No! I mostly agree with Churchill on this one. I’m making a personal/marginal argument, not a national/universal one: as long as millions of your compatriots vote (and they always will), your personal choice to vote has precisely zero impact on national outcomes and a negative impact on personal outcomes.
Do you claim to present a balanced debate?
No, I will only argue against voting. The case for voting is already pressed by your friends, your school, your government, your national media and your Facebook, so I’m OK with presenting just one side.
What if I’m not American?
This post will use the US almost exclusively as an example because it’s the country I’m familiar with. Each reader can do a better job than I could of translating the arguments to the language and numbers of their own national political system. The conclusion doesn’t change.
Very roughly, the basic equation is:
Chance to decide election * Expected benefit of election = Benefit of voting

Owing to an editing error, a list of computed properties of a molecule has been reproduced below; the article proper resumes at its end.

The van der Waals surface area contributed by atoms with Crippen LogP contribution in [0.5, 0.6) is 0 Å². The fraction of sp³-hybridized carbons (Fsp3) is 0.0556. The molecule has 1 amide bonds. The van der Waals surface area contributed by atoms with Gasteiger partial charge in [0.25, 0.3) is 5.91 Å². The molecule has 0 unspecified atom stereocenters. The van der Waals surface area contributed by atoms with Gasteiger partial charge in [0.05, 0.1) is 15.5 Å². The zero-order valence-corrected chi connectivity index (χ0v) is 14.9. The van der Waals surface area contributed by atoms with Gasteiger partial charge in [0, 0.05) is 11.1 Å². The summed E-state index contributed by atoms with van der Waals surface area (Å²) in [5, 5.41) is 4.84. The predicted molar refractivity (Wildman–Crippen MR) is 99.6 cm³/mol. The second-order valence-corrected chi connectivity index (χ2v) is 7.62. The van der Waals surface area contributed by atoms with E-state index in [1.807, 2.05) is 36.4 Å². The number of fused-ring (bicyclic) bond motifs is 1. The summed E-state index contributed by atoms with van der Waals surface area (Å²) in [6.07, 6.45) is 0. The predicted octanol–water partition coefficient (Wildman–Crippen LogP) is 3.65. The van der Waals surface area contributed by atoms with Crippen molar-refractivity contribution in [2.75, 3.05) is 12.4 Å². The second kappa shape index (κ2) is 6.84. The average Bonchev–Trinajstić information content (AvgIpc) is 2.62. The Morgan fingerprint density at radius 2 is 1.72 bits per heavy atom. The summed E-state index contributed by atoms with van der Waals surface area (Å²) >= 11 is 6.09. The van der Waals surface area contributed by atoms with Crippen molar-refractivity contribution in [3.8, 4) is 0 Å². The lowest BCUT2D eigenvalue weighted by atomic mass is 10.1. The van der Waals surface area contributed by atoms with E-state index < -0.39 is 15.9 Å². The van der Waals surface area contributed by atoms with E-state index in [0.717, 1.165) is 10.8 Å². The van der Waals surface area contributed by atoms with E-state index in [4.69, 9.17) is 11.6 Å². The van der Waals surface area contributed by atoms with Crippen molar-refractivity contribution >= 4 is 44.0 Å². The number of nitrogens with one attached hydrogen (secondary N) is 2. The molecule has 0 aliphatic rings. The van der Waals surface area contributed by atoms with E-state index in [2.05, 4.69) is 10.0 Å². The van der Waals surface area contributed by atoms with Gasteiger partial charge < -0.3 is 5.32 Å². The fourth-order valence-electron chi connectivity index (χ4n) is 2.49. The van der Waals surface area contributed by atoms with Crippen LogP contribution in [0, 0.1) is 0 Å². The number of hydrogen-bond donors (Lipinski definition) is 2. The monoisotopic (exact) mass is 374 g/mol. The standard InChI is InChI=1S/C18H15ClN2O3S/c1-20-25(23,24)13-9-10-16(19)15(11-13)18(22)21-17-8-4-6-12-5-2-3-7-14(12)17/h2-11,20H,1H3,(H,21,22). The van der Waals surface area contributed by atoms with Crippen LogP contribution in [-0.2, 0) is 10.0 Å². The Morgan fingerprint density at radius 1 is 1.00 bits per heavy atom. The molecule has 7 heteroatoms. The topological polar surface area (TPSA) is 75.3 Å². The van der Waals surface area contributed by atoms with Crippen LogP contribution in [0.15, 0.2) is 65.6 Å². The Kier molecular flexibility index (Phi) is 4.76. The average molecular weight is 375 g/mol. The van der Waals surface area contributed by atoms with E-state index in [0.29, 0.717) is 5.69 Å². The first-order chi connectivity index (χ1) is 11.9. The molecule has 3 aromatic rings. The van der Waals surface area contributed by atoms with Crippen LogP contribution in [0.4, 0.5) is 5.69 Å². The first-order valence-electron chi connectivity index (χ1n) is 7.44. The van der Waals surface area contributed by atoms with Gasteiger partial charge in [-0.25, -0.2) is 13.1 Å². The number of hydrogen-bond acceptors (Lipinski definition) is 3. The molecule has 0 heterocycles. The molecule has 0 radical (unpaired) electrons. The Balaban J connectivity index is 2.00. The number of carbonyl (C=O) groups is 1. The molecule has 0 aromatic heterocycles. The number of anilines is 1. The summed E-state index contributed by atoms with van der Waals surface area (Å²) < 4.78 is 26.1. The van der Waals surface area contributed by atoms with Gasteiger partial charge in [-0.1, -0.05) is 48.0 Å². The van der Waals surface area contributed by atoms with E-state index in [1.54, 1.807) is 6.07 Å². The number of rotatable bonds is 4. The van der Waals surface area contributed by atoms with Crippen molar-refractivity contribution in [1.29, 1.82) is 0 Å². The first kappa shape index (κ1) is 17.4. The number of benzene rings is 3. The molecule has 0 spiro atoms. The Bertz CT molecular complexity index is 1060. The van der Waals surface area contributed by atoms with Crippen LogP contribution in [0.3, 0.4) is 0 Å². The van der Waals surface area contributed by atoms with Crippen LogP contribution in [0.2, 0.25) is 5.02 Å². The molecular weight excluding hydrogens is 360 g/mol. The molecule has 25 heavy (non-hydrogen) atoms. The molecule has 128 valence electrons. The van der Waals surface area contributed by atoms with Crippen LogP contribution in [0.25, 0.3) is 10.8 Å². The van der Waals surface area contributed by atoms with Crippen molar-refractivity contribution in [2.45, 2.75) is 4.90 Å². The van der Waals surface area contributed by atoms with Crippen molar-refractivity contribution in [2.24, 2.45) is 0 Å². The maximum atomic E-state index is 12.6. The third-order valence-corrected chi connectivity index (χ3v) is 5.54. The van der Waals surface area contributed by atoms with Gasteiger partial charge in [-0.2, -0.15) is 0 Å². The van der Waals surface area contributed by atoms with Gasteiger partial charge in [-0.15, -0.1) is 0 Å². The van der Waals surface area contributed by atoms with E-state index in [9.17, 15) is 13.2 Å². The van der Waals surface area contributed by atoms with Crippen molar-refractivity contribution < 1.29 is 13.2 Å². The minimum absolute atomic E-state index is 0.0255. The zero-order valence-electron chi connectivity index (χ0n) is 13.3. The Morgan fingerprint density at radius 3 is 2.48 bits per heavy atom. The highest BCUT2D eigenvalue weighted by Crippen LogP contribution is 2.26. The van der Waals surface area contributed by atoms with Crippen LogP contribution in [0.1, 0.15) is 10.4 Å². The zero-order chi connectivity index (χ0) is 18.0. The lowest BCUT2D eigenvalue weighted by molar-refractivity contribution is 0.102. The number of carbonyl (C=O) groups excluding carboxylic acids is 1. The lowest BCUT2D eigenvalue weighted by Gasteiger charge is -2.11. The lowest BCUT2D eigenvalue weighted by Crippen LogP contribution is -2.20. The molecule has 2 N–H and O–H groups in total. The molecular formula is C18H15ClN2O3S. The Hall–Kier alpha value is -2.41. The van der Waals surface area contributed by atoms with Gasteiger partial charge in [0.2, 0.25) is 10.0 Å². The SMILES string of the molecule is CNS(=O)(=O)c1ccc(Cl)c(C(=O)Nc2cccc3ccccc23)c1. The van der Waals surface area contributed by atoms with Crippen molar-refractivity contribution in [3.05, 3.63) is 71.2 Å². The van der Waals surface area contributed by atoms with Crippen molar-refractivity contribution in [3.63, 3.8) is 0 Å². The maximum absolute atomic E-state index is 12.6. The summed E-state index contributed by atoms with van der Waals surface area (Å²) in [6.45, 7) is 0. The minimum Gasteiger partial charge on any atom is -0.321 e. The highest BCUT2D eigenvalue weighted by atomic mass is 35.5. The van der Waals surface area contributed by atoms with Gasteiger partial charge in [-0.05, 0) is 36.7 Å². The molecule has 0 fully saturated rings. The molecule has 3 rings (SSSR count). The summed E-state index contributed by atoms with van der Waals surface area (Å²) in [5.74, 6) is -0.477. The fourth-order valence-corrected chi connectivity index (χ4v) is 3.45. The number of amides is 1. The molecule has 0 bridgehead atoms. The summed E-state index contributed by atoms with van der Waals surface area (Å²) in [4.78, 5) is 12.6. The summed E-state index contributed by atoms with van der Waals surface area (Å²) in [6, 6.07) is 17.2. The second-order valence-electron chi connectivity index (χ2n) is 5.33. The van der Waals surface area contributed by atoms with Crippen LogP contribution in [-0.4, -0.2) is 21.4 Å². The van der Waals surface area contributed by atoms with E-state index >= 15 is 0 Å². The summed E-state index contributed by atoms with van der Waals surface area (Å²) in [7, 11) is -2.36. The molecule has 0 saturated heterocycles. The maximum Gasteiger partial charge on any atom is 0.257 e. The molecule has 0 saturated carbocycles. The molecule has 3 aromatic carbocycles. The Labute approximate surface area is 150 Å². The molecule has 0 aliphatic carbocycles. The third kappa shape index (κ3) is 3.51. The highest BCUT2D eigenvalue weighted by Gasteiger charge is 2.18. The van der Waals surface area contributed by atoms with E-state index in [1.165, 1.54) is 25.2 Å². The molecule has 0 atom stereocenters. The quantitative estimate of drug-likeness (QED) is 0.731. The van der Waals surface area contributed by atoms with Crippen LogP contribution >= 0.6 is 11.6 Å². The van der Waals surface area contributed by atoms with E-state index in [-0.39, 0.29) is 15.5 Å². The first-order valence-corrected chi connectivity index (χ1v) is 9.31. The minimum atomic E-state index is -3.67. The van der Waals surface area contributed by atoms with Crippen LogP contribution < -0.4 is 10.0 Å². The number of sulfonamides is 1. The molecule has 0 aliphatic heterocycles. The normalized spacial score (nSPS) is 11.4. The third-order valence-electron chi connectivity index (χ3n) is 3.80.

The chance to decide an election falls linearly with population (explanation below) and the expected benefit grows linearly, so the benefits of voting don’t really depend on population.
The odds be never in your favor
What are odds of my vote affecting the elections?
According to superstar sages of statistics Nate Silver and Andrew Gelman, in the US it’s about 1 in 10,000,000. This is not a pessimistic estimate either: Gelman is known for repeatedly arguing in defense of voting and in fact I will dedicate a lot of this essay to dispelling Gelman’s own reasoning.
Just how bad is 1 in 10 million?
It’s about as likely as dying from “misusing a right-handed product as a left handed person“, being struck by lightning this month and ironically, it’s exactly your odds of becoming a US president if you’re US-born. If you are willing to gamble for a minuscule chance of affecting national policy, doesn’t running for office yourself make more sense?
What if I know I’m in a swing state that’s split exactly 50-50?
The problem with this argument is that you can never know that your state is split exactly down the middle, and even a small deviation from a perfect split brings the chances of your vote mattering down to practically 0.